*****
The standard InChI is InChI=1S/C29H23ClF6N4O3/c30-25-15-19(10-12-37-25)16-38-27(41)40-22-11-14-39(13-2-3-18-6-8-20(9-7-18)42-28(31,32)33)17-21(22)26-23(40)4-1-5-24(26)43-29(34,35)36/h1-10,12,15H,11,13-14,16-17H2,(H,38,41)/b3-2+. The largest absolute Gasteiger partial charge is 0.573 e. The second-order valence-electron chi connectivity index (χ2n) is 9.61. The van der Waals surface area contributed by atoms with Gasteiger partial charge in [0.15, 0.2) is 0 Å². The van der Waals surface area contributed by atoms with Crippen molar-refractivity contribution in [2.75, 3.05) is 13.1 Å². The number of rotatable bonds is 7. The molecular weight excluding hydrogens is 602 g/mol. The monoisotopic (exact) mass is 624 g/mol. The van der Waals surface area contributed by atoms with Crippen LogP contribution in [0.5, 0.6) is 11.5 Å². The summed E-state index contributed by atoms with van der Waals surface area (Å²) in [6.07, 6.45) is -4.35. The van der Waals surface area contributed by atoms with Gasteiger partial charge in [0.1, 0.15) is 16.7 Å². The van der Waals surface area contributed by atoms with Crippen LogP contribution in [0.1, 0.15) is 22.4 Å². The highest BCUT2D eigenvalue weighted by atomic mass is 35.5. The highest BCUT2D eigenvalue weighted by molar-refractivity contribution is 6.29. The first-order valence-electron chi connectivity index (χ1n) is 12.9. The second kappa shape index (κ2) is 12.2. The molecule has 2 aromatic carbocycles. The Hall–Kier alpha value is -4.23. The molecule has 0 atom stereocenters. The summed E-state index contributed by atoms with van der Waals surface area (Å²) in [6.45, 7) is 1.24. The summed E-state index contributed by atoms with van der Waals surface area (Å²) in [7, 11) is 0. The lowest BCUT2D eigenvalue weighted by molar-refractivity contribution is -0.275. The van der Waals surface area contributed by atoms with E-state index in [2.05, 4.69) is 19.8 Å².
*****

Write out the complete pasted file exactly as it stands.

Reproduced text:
The standard InChI is InChI=1S/C29H23ClF6N4O3/c30-25-15-19(10-12-37-25)16-38-27(41)40-22-11-14-39(13-2-3-18-6-8-20(9-7-18)42-28(31,32)33)17-21(22)26-23(40)4-1-5-24(26)43-29(34,35)36/h1-10,12,15H,11,13-14,16-17H2,(H,38,41)/b3-2+. The largest absolute Gasteiger partial charge is 0.573 e. The second-order valence-electron chi connectivity index (χ2n) is 9.61. The van der Waals surface area contributed by atoms with Gasteiger partial charge in [0.15, 0.2) is 0 Å². The van der Waals surface area contributed by atoms with Crippen molar-refractivity contribution in [2.75, 3.05) is 13.1 Å². The number of rotatable bonds is 7. The molecular weight excluding hydrogens is 602 g/mol. The monoisotopic (exact) mass is 624 g/mol. The van der Waals surface area contributed by atoms with Crippen LogP contribution in [0.5, 0.6) is 11.5 Å². The summed E-state index contributed by atoms with van der Waals surface area (Å²) in [6.07, 6.45) is -4.35. The van der Waals surface area contributed by atoms with Gasteiger partial charge in [0.1, 0.15) is 16.7 Å². The van der Waals surface area contributed by atoms with Crippen LogP contribution in [0.1, 0.15) is 22.4 Å². The highest BCUT2D eigenvalue weighted by atomic mass is 35.5. The highest BCUT2D eigenvalue weighted by molar-refractivity contribution is 6.29. The first-order valence-electron chi connectivity index (χ1n) is 12.9. The second kappa shape index (κ2) is 12.2. The molecule has 2 aromatic carbocycles. The Hall–Kier alpha value is -4.23. The molecule has 0 atom stereocenters. The summed E-state index contributed by atoms with van der Waals surface area (Å²) in [6.45, 7) is 1.24. The summed E-state index contributed by atoms with van der Waals surface area (Å²) in [7, 11) is 0. The lowest BCUT2D eigenvalue weighted by molar-refractivity contribution is -0.275. The van der Waals surface area contributed by atoms with E-state index in [2.05, 4.69) is 19.8 Å².